Country's Election Commission says that with half of the ballots counted, former FM remains in the lead with 44 percent of the vote More

Russia-Ukraine Crisis Could Trigger Cyber War

As tensions between Kyiv and Moscow escalate, so too has frequency of online attacks targeting government, news and financial sites More

This forum has been closed.
Comments
     
There are no comments in this forum. Be first and add one

Featured Videos

Your JavaScript is turned off or you have an old version of Adobe's Flash Player. Get the latest Flash player.
Ukraine, Russia, United in Faith, Divided in Politicsi
X
Michael Eckels
April 19, 2014
There is a strong historical religious connection between Russia and Ukraine. But what role is religion playing in the current conflict? In the run-up to Easter, Michael Eckels in Moscow reports for VOA.
Video

Video Ukraine, Russia, United in Faith, Divided in Politics

There is a strong historical religious connection between Russia and Ukraine. But what role is religion playing in the current conflict? In the run-up to Easter, Michael Eckels in Moscow reports for VOA.
Video

Video Face of American Farmer is Changing

The average American farmer is now 58 years old, and farmers 65 and older are the fastest growing segment of the population. It’s a troubling trend signaling big changes ahead for American agriculture as aging farmers retire. Reporter Mike Osborne says a new report from the U.S. Census Bureau is suggesting what some of those changes might look like... and why they might not be so troubling.
Video

Video Donetsk Governor: Ukraine Military Assault 'Delicate But Necessary'

Around a dozen state buildings in eastern Ukraine remain in the hands of pro-Russian protesters who are demanding a referendum on self-rule. The governor of the whole Donetsk region is among those forced out by the protesters. He spoke to VOA's Henry Ridgwell from his temporary new office in Donetsk city.
Video

Video Drones May Soon Send Data From High Seas

Drones are usually associated with unmanned flying vehicles, but autonomous watercraft are also becoming useful tools for jobs ranging from scientific exploration to law enforcement to searching for a missing airliner in the Indian Ocean. VOA’s George Putic reports on sea-faring drones.
Video

Video New Earth-Size Planet Found

Not too big, not too small. Not too hot, not too cold. A newly discovered planet looks just right for life as we know it, according to an international group of astronomers. VOA’s Steve Baragona has more.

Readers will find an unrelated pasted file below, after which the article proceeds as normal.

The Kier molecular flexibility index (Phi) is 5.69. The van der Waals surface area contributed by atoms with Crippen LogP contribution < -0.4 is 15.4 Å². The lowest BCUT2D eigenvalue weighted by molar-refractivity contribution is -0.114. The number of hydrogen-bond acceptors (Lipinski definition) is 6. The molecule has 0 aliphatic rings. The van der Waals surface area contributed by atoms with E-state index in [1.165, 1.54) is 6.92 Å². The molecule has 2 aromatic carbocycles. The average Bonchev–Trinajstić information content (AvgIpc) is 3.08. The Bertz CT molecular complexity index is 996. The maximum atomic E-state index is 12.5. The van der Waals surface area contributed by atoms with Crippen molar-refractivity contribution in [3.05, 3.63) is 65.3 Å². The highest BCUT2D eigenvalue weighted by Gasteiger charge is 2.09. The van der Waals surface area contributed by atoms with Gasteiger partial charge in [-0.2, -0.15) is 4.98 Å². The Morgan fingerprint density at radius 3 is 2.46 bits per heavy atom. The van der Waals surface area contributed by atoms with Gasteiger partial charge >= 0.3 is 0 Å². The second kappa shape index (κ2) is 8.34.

Video

Video Copts in Diaspora Worry About Future in Egypt

Around 10 percent of Egypt’s population belong to the Coptic faith, making them the largest Christian minority in the Middle East. But they have become targets of violence since the revolution three years ago. With elections scheduled for May and the struggle between the Egyptian military and Islamists continuing, many Copts abroad are deeply worried about the future of their ancient church. VOA religion correspondent Jerome Socolovsky visited a Coptic church outside Washington DC.
Video

Video Critics Say Venezuelan Protests Test Limits of Military's Support

During the two months of deadly anti-government protests that have rocked the oil-rich nation of Venezuela, President Nicolas Maduro has accused the opposition of trying to initiate a coup. Though a small number of military officers have been arrested for allegedly plotting against the government, VOA’s Brian Padden reports the leadership of the armed forces continues to support the president, at least for now.
Video

Video More Millenials Unplug to Embrace Board Games

A big new trend in the U.S. toy industry has more consumers switching off their high-tech gadgets to play with classic toys, like board games. This is especially true among the so-called millenial generation - those born in the 1980's and 90's. Elizabeth Lee has more from an unusual café in Los Angeles, where the new trend is popular and business is booming.
Video

Video Google Buys Drone Company

In its latest purchase of high-tech companies, Google has acquired a manufacturer of solar-powered drones that can stay in the air almost indefinitely, relaying broadband Internet connection to remote areas. It is seen as yet another step in the U.S. based Web giant’s bid to bring Internet to the whole world. VOA’s George Putic reports.
AppleAndroid